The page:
42. The beliefs of other people, however irrational, are the reality in which citizens live, even, should they understand that some or many of the group beliefs are nonsense.

    It has often been very dangerous to dissent.

  43. A uniform society reduces ethnic quarrelling - it also removes options for the individual. That removes, or lessens, creativity from society, making that society less flexible.

  44. Cutting down the tall poppies

    Periander was, to begin with, milder than his father, but after he had held converse by messenger with Thrasybulus the tyrant of Miletus, he became much more bloodthirsty than Cypselus [his father].

    He had sent a herald to Thrasybulus and inquired in what way he would best and most safely govern his city. Thrasybulus led the man who had come from Periander outside the town, and entered into a sown field. As he walked through the corn, continually asking why the messenger had come to him from Corinth, he kept cutting off all the tallest ears of wheat which he could see, and throwing them away, until he had destroyed the best and richest part of the crop.

    Then, after passing through the place and speaking no word of counsel, he sent the herald away. When the herald returned to Corinth, Periander desired to hear what counsel he brought, but the man said that Thrasybulus had given him none. The herald added that it was a strange man to whom he had been sent, a madman and a destroyer of his own possessions, telling Periander what he had seen Thrasybulus do.

    Periander, however, understood what had been done, and perceived that Thrasybulus had counselled him to slay those of his townsmen who were outstanding in influence or ability; with that he began to deal with his citizens in an evil manner. Whatever act of slaughter or banishment Cypselus had left undone, that Periander brought to accomplishment.

    [Herodotus, with an English translation by A. D. Godley. Cambridge. Harvard University Press. 1920. The Histories, Book 5, 92-f]

  45. It is much harder to remove a tyrant than stop him gaining power.

    John Philpot Curran [Irish lawyer and statesman, 1750-1817]
    The condition upon which God hath given liberty to man is eternal vigilance; which condition if he break, servitude is at once the consequence of his crime and the punishment of his guilt.".
    [Speech upon the Right of Election for Lord Mayor of Dublin, 1790]

    Thomas Jefferson (1743-1826)
    The tree of liberty must be refreshed from time to time with the blood of patriots and tyrants. It is its natural manure.[1787]

    Benjamin Franklin (1706-1790)
    Those who would give up essential Liberty, to purchase a little temporary Safety, deserve neither Liberty nor Safety.
    [Reply to the Governor, Pennsylvania Assembly, 11 Nov. 1755]

  46. The objectives of the tyrant have little correspondence to the interests of the able citizen.

  47. Society advances by technology developed by individuals.

  48. Aristotle
    We make war that we may live in peace.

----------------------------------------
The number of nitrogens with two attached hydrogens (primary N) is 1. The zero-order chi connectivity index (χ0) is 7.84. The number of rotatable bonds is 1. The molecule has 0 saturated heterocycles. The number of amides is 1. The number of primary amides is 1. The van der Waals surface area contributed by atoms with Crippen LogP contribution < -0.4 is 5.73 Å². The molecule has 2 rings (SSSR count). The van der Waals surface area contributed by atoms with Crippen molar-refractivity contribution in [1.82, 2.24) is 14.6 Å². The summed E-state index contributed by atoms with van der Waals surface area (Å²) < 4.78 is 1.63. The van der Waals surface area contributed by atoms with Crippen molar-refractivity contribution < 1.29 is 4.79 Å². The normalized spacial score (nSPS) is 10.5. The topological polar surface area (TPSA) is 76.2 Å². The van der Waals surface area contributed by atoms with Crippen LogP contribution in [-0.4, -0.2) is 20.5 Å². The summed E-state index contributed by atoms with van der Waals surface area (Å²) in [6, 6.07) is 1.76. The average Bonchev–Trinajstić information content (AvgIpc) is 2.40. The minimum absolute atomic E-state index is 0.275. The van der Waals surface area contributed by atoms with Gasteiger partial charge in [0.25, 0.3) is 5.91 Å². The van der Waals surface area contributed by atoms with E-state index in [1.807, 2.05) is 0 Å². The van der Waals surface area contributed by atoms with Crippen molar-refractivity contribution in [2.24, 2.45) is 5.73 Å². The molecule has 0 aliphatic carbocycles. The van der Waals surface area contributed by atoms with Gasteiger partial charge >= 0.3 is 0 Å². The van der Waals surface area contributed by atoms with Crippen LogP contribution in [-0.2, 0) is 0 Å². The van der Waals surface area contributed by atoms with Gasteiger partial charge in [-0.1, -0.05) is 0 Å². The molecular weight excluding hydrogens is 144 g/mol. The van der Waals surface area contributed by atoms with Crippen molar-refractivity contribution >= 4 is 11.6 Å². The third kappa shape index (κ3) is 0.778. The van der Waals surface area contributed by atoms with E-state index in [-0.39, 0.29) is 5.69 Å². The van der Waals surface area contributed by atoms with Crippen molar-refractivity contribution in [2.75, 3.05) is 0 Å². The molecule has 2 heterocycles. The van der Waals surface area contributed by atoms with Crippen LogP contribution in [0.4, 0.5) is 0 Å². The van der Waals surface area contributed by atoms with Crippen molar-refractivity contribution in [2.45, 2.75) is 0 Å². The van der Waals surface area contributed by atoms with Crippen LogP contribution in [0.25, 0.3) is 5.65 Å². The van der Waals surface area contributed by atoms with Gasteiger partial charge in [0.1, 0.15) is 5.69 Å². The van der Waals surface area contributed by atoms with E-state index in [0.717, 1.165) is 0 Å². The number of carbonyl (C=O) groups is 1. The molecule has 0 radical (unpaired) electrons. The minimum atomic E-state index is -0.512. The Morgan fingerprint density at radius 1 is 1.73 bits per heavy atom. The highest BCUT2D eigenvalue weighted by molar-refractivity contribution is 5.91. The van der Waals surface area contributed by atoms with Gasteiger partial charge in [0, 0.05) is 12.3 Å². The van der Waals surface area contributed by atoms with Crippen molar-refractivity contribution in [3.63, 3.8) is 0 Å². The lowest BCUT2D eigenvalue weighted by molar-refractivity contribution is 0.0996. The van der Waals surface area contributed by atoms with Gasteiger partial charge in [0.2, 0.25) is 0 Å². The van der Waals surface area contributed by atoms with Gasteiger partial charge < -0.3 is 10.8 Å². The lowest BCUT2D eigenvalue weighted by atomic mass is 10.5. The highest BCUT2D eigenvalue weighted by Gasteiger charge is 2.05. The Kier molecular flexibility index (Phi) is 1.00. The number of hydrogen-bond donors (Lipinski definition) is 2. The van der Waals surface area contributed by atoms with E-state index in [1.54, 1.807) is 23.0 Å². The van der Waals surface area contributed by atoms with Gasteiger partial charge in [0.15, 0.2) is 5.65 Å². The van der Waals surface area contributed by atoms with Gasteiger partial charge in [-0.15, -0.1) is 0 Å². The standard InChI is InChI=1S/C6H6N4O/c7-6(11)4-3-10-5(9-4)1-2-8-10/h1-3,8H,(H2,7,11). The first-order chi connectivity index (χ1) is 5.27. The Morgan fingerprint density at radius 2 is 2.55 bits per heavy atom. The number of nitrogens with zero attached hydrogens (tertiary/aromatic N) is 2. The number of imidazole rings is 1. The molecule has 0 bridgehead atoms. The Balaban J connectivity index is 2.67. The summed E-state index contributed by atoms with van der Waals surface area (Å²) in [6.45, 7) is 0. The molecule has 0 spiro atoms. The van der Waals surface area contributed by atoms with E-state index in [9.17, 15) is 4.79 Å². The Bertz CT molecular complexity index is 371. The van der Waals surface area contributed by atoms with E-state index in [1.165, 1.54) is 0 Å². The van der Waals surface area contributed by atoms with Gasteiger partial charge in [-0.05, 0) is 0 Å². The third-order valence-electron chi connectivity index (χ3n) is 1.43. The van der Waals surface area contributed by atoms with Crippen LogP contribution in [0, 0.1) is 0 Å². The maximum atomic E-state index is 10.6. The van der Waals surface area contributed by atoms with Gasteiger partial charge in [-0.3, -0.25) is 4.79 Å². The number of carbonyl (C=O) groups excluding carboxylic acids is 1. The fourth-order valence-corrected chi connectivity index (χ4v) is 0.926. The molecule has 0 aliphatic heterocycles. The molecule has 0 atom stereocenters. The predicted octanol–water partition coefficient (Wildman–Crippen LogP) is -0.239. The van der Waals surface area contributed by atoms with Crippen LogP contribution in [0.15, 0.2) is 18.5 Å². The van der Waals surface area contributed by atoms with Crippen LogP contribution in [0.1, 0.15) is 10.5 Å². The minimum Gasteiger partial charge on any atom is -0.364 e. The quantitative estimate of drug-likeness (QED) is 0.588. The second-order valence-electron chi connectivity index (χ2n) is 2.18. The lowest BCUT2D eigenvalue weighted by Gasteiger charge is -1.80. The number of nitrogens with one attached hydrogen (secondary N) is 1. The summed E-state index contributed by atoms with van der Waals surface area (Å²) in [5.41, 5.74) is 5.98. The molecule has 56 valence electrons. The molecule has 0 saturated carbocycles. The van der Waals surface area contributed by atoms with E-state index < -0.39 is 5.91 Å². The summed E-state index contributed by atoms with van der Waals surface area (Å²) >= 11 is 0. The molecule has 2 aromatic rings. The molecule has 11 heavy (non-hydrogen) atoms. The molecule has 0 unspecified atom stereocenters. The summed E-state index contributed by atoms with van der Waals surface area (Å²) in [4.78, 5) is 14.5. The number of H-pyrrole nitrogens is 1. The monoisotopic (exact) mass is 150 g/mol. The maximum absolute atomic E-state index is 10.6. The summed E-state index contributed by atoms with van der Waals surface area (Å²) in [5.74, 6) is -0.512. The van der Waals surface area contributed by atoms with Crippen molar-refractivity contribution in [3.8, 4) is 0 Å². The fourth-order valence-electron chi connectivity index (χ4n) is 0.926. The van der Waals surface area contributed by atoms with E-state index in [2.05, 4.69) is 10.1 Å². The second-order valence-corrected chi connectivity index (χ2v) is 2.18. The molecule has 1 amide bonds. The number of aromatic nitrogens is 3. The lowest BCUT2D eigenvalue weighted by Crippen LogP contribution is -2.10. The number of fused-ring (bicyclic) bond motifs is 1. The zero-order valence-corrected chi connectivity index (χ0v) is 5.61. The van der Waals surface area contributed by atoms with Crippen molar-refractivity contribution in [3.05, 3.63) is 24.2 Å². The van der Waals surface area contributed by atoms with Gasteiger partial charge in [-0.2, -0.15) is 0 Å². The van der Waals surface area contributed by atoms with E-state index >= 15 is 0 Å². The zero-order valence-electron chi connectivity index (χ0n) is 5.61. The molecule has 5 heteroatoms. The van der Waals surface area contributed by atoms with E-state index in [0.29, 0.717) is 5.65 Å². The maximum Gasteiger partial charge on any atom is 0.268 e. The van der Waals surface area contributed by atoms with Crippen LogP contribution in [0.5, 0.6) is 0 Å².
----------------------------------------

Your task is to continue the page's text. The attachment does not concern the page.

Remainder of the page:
If you want peace, prepare for war.

  49. Ethics and high social standards are a luxury of wealth. Poor societies often end up with dictators and other forms of banditry.

  50. Humans seek status in order to breed disproportionately. Thus they buy trinkets like cars and tall hats.

  51. The individual makes choices in the maelstrom, or they blow with the winds.

addendum 1 - a dismissal of unsound reasoning in sociology

This addendum is not part of the main argument. In fact, this addendum is a dismissal of unsound reasoning that permeates writings on the so-called science of sociology.

Unfortunately, currently this false reasoning is so widespread that it is necessary to insert this addendum in order to illuminate irrational thinking at the heart of writings about 'sociology'.

Marker at abelard.org

This problem is that the collective has effects, despite it is based on unsound/delusional logic.

There is the choice to co-operate, and there is the coercion to 'co-operate'.

A collective has no personality or volition. An individual does have that potential.

That is - coercive policies can be changed by human actions (will); so can prices and markets.

External physical realities like gravity cannot be changed by human will.

'Society' has room for real and rapid change and flexibility.

That is not the case with gravity.

Treating both areas with similar methods leads to beliefs that "the poor are always with us", and long 'discussions' comparing 'groups' as if those groups were fixed.

Not only are those 'groups' not fixed, even the definitions of the groups are chosen by sociologists (or whatever), the ephemeral groups claimed or suggested often themselves effect the discussion/s.

For instance, 'dyslexic' (as widely used) is not a genuine category. Thus, people discuss a 'problem' or category that is primarily an illusion in their own head/s - not much different from fairies, astrology, or alien abduction. It becomes a matter of garbage in, garbage out.